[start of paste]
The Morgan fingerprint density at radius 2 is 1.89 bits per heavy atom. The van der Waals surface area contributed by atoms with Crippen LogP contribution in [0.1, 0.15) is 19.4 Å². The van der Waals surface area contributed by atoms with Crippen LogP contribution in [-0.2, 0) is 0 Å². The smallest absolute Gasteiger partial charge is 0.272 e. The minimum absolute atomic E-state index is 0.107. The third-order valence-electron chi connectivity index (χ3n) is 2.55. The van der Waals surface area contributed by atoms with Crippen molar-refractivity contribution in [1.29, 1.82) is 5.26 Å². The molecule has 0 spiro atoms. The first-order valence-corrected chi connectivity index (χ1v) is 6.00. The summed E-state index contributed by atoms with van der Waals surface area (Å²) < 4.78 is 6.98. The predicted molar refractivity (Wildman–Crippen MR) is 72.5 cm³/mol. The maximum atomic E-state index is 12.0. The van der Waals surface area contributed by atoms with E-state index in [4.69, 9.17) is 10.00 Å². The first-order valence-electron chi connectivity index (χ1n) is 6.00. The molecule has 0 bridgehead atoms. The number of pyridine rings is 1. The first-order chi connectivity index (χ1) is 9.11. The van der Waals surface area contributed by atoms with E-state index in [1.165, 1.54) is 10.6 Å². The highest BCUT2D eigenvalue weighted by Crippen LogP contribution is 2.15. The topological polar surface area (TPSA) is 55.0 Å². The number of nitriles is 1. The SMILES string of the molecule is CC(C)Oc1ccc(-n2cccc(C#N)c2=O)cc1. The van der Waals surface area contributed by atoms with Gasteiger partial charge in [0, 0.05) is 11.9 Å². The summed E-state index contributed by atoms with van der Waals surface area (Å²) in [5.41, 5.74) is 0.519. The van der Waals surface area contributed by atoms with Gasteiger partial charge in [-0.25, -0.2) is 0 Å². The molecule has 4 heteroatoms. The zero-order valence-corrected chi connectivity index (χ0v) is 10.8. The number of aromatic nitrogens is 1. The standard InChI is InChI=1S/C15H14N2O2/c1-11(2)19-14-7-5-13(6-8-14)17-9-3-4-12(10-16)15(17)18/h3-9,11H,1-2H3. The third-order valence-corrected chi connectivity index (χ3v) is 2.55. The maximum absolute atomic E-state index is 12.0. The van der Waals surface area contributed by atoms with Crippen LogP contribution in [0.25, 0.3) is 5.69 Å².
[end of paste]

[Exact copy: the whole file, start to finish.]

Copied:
The Morgan fingerprint density at radius 2 is 1.89 bits per heavy atom. The van der Waals surface area contributed by atoms with Crippen LogP contribution in [0.1, 0.15) is 19.4 Å². The van der Waals surface area contributed by atoms with Crippen LogP contribution in [-0.2, 0) is 0 Å². The smallest absolute Gasteiger partial charge is 0.272 e. The minimum absolute atomic E-state index is 0.107. The third-order valence-electron chi connectivity index (χ3n) is 2.55. The van der Waals surface area contributed by atoms with Crippen molar-refractivity contribution in [1.29, 1.82) is 5.26 Å². The molecule has 0 spiro atoms. The first-order valence-corrected chi connectivity index (χ1v) is 6.00. The summed E-state index contributed by atoms with van der Waals surface area (Å²) < 4.78 is 6.98. The predicted molar refractivity (Wildman–Crippen MR) is 72.5 cm³/mol. The maximum atomic E-state index is 12.0. The van der Waals surface area contributed by atoms with E-state index in [4.69, 9.17) is 10.00 Å². The first-order valence-electron chi connectivity index (χ1n) is 6.00. The molecule has 0 bridgehead atoms. The number of pyridine rings is 1. The first-order chi connectivity index (χ1) is 9.11. The van der Waals surface area contributed by atoms with E-state index in [1.165, 1.54) is 10.6 Å². The highest BCUT2D eigenvalue weighted by Crippen LogP contribution is 2.15. The topological polar surface area (TPSA) is 55.0 Å². The number of nitriles is 1. The SMILES string of the molecule is CC(C)Oc1ccc(-n2cccc(C#N)c2=O)cc1. The van der Waals surface area contributed by atoms with Gasteiger partial charge in [0, 0.05) is 11.9 Å². The summed E-state index contributed by atoms with van der Waals surface area (Å²) in [5.41, 5.74) is 0.519. The van der Waals surface area contributed by atoms with Gasteiger partial charge in [-0.25, -0.2) is 0 Å². The molecule has 4 heteroatoms. The zero-order valence-corrected chi connectivity index (χ0v) is 10.8. The number of aromatic nitrogens is 1. The standard InChI is InChI=1S/C15H14N2O2/c1-11(2)19-14-7-5-13(6-8-14)17-9-3-4-12(10-16)15(17)18/h3-9,11H,1-2H3. The third-order valence-corrected chi connectivity index (χ3v) is 2.55. The maximum absolute atomic E-state index is 12.0. The van der Waals surface area contributed by atoms with Crippen LogP contribution in [0.25, 0.3) is 5.69 Å².